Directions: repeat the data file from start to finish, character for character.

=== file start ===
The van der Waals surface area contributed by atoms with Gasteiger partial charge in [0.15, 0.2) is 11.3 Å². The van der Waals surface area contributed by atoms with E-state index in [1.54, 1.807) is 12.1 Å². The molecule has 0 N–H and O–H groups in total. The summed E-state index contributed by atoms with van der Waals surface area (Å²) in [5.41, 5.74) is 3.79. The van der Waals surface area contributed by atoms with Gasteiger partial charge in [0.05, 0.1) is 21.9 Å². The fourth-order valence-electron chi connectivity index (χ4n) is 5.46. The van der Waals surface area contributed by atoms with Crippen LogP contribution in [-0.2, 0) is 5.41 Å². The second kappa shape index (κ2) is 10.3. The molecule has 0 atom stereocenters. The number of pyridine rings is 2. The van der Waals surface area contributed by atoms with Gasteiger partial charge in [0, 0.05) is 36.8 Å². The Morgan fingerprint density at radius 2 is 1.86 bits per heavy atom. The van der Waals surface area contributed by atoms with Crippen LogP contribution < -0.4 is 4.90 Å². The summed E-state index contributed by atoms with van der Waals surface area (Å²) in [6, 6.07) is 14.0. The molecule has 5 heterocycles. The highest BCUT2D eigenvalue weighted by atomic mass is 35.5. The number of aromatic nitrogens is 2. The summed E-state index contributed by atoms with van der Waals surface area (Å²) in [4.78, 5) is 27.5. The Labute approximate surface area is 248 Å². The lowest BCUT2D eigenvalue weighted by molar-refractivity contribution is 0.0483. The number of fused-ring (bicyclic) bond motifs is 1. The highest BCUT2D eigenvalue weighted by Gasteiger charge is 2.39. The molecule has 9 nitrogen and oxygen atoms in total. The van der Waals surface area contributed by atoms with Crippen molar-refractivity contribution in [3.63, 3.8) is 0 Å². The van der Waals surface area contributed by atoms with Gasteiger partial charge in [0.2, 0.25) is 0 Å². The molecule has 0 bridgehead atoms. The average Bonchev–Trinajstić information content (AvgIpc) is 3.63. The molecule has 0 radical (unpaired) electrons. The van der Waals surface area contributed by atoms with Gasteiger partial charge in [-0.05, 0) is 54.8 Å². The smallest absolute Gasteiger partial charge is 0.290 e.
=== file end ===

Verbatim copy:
The van der Waals surface area contributed by atoms with Gasteiger partial charge in [0.15, 0.2) is 11.3 Å². The van der Waals surface area contributed by atoms with E-state index in [1.54, 1.807) is 12.1 Å². The molecule has 0 N–H and O–H groups in total. The summed E-state index contributed by atoms with van der Waals surface area (Å²) in [5.41, 5.74) is 3.79. The van der Waals surface area contributed by atoms with Gasteiger partial charge in [0.05, 0.1) is 21.9 Å². The fourth-order valence-electron chi connectivity index (χ4n) is 5.46. The van der Waals surface area contributed by atoms with Crippen LogP contribution in [-0.2, 0) is 5.41 Å². The second kappa shape index (κ2) is 10.3. The molecule has 0 atom stereocenters. The number of pyridine rings is 2. The van der Waals surface area contributed by atoms with Gasteiger partial charge in [0, 0.05) is 36.8 Å². The Morgan fingerprint density at radius 2 is 1.86 bits per heavy atom. The van der Waals surface area contributed by atoms with Crippen LogP contribution < -0.4 is 4.90 Å². The summed E-state index contributed by atoms with van der Waals surface area (Å²) in [6, 6.07) is 14.0. The molecule has 5 heterocycles. The highest BCUT2D eigenvalue weighted by atomic mass is 35.5. The number of aromatic nitrogens is 2. The summed E-state index contributed by atoms with van der Waals surface area (Å²) in [4.78, 5) is 27.5. The Labute approximate surface area is 248 Å². The lowest BCUT2D eigenvalue weighted by molar-refractivity contribution is 0.0483. The number of fused-ring (bicyclic) bond motifs is 1. The highest BCUT2D eigenvalue weighted by Gasteiger charge is 2.39. The molecule has 9 nitrogen and oxygen atoms in total. The van der Waals surface area contributed by atoms with Crippen molar-refractivity contribution in [3.63, 3.8) is 0 Å². The van der Waals surface area contributed by atoms with Gasteiger partial charge in [0.2, 0.25) is 0 Å². The molecule has 0 bridgehead atoms. The average Bonchev–Trinajstić information content (AvgIpc) is 3.63. The molecule has 0 radical (unpaired) electrons. The van der Waals surface area contributed by atoms with Gasteiger partial charge in [-0.05, 0) is 54.8 Å². The smallest absolute Gasteiger partial charge is 0.290 e.